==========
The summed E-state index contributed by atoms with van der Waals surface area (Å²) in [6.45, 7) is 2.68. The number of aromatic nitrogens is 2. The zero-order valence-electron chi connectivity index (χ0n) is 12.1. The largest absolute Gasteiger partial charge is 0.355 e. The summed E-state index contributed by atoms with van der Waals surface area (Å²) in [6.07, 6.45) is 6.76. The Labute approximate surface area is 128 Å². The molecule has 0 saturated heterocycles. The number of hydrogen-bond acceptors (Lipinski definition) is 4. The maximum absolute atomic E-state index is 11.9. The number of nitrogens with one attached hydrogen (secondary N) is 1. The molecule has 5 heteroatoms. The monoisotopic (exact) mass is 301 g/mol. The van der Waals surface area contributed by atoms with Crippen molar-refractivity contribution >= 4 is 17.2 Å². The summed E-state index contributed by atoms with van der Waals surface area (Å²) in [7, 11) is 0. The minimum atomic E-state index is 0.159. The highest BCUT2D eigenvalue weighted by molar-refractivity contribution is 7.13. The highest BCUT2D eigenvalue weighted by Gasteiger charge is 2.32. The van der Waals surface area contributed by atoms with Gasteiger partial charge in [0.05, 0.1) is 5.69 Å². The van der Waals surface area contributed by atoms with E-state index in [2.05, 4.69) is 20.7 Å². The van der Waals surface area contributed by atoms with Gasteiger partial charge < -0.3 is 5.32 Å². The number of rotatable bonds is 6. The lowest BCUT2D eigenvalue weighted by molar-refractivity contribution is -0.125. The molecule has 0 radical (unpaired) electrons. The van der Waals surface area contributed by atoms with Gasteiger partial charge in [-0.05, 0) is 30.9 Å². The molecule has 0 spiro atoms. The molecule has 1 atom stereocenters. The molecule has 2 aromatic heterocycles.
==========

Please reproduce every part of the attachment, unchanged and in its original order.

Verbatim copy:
The summed E-state index contributed by atoms with van der Waals surface area (Å²) in [6.45, 7) is 2.68. The number of aromatic nitrogens is 2. The zero-order valence-electron chi connectivity index (χ0n) is 12.1. The largest absolute Gasteiger partial charge is 0.355 e. The summed E-state index contributed by atoms with van der Waals surface area (Å²) in [6.07, 6.45) is 6.76. The Labute approximate surface area is 128 Å². The molecule has 0 saturated heterocycles. The number of hydrogen-bond acceptors (Lipinski definition) is 4. The maximum absolute atomic E-state index is 11.9. The number of nitrogens with one attached hydrogen (secondary N) is 1. The molecule has 5 heteroatoms. The monoisotopic (exact) mass is 301 g/mol. The van der Waals surface area contributed by atoms with Crippen molar-refractivity contribution >= 4 is 17.2 Å². The summed E-state index contributed by atoms with van der Waals surface area (Å²) in [7, 11) is 0. The minimum atomic E-state index is 0.159. The highest BCUT2D eigenvalue weighted by molar-refractivity contribution is 7.13. The highest BCUT2D eigenvalue weighted by Gasteiger charge is 2.32. The van der Waals surface area contributed by atoms with Gasteiger partial charge in [0.05, 0.1) is 5.69 Å². The van der Waals surface area contributed by atoms with E-state index in [2.05, 4.69) is 20.7 Å². The van der Waals surface area contributed by atoms with Gasteiger partial charge < -0.3 is 5.32 Å². The number of rotatable bonds is 6. The lowest BCUT2D eigenvalue weighted by molar-refractivity contribution is -0.125. The molecule has 0 radical (unpaired) electrons. The van der Waals surface area contributed by atoms with Gasteiger partial charge in [-0.05, 0) is 30.9 Å². The molecule has 0 spiro atoms. The molecule has 1 atom stereocenters. The molecule has 2 aromatic heterocycles.